LA Angels Ty Buttrey working to improve pitching mechanics
By Jeffrey Bellone
How is Los Angeles Angels reliever Ty Buttrey keeping busy during the coronavirus shutdown? He is working to improve his mechanics.
Ty Buttrey is the LA Angels representative in the MLB The Show league that debuted last week. Off to a slow start in the video game world, he has been focusing on ways to improve his pitching mechanics in a garage while under quarantine.
According to the Los Angeles Times, Buttrey has relocated to Tampa, Florida to work with a trainer and physical therapist on body alignment deficiencies. In a bullpen session on Monday, he already felt positive results.
The 27-year-old right-hander is coming off a promising first full season in the majors. In 72 appearances, he pitched to a 3.98 ERA, striking out over ten batters per nine innings while keeping his walk rate relatively low. However, his statistics would have looked a lot better if not for a dreadful second half to the season. His ERA ballooned to 5.93 over his final 31 appearances, something that he thinks was a result of his lower half mechanics.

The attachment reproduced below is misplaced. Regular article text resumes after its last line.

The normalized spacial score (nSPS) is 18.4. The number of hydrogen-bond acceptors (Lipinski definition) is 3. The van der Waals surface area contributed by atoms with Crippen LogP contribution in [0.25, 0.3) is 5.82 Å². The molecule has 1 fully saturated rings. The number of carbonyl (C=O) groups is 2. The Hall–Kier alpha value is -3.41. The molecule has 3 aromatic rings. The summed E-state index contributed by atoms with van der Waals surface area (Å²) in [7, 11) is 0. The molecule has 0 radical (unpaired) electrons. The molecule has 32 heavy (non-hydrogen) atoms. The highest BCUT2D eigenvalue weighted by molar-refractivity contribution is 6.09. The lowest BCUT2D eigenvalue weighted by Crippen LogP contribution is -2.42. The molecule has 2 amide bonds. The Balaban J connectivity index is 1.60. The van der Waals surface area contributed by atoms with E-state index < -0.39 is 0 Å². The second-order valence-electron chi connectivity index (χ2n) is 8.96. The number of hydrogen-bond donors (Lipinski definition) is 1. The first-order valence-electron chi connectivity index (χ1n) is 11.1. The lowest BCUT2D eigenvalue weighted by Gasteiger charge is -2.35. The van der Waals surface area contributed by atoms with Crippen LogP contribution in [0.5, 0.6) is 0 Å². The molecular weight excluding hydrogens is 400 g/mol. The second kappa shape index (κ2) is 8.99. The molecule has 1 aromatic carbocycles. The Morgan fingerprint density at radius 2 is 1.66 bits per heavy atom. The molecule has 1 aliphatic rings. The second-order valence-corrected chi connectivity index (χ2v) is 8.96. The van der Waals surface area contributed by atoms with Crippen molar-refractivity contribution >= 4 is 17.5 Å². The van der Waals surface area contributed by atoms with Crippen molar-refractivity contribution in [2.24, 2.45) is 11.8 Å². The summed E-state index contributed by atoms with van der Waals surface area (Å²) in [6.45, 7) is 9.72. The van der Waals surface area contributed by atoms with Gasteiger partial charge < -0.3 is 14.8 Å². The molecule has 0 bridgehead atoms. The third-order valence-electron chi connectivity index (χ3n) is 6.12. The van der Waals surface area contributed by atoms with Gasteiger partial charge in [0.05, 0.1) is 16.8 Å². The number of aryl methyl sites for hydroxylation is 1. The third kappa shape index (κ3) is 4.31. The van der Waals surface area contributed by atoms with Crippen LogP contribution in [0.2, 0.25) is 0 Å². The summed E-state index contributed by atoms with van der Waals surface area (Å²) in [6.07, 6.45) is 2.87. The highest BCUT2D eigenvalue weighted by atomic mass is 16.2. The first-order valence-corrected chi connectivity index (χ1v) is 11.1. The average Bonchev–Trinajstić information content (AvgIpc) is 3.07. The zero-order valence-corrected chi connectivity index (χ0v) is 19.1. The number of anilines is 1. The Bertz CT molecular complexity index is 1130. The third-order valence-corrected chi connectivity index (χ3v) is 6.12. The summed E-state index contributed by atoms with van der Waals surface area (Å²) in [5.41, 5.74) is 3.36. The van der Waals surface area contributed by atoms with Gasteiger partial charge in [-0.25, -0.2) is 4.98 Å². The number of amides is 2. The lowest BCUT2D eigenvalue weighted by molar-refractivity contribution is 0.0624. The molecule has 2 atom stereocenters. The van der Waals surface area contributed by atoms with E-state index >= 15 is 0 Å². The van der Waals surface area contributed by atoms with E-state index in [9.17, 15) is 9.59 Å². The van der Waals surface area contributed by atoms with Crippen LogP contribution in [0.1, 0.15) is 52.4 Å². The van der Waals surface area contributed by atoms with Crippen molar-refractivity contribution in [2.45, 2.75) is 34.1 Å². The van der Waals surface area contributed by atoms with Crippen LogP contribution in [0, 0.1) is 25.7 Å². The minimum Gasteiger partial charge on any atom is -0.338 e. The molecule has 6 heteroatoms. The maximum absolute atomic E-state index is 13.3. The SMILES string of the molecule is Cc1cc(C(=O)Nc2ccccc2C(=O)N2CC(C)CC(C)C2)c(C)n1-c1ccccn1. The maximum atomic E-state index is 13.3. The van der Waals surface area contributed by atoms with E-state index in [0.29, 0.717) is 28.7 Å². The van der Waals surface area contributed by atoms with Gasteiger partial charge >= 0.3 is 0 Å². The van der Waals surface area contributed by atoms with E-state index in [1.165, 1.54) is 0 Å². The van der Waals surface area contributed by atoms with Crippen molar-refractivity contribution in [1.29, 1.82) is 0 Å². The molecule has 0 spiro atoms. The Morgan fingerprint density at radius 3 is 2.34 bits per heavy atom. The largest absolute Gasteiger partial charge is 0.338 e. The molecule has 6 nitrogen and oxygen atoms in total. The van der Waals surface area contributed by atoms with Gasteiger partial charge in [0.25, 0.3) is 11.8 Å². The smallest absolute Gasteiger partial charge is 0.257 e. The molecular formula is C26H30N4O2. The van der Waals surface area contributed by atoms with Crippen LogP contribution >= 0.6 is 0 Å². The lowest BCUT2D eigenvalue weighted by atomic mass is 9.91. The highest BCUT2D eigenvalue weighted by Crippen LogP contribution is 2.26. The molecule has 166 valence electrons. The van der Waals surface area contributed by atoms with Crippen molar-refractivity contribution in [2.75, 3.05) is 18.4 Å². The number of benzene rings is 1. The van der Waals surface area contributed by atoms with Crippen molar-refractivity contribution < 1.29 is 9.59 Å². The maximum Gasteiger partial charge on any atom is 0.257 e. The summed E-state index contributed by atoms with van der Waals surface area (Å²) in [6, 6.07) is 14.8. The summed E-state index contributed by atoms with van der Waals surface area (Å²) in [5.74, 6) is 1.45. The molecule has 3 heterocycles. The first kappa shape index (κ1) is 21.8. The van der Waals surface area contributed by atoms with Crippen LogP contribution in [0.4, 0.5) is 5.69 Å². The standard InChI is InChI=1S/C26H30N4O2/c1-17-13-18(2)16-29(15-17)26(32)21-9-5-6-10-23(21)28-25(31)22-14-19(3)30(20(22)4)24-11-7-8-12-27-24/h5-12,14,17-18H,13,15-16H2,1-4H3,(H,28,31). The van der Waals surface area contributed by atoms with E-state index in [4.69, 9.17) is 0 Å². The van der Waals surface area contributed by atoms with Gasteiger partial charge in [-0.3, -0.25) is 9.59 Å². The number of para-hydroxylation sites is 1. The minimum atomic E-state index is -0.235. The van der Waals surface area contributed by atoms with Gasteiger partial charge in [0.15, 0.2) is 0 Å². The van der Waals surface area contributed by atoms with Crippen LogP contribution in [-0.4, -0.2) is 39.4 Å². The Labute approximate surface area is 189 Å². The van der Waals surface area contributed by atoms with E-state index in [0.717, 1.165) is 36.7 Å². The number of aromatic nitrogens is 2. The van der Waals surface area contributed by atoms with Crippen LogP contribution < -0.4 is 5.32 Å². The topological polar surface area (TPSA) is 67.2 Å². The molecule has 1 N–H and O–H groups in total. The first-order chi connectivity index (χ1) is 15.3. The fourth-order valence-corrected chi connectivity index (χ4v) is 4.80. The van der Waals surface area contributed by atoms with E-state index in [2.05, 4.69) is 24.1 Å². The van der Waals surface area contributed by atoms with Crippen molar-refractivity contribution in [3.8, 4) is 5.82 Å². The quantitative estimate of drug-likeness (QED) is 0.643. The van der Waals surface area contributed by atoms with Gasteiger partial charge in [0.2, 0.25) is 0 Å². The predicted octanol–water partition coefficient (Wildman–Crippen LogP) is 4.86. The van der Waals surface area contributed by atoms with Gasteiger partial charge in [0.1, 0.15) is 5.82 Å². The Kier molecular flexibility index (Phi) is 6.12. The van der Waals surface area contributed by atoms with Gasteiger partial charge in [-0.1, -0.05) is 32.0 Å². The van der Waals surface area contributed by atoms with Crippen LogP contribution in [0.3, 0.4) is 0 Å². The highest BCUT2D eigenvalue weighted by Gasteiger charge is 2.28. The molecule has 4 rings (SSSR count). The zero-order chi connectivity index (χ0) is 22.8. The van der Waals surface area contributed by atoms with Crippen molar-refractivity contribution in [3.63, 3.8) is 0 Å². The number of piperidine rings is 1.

“I’m just feeling more connected and like my body’s working with itself,” Buttrey told Maria Torres of the LA Times. “Sometimes I feel like my body kind of works against me when I’m trying to throw.”
Buttrey’s fastball velocity (97.1 MPH last season) ranks near the top of the league, but sometimes the harder you throw, the harder you get hit. Opposing batters had an exit velocity of 90 MPH vs Buttrey offerings in 2019, making him one of the hardest hit pitchers in baseball.
Buttrey battled with back pain early in spring, before delivering a scoreless inning in his lone Cactus League appearance before the league shutdown. The right-hander plays an important role for manager Joe Maddon as the set-up man to closer Hansel Robles.
Last season, he pitched in 35 high leverage situations, entering the game most often in the 8th inning when the Angels had a lead. For a starting pitching staff that has been anything but reliable, it is extremely important for the Halos to lockdown the final six outs in games when they are able to build a late inning lead on opponents.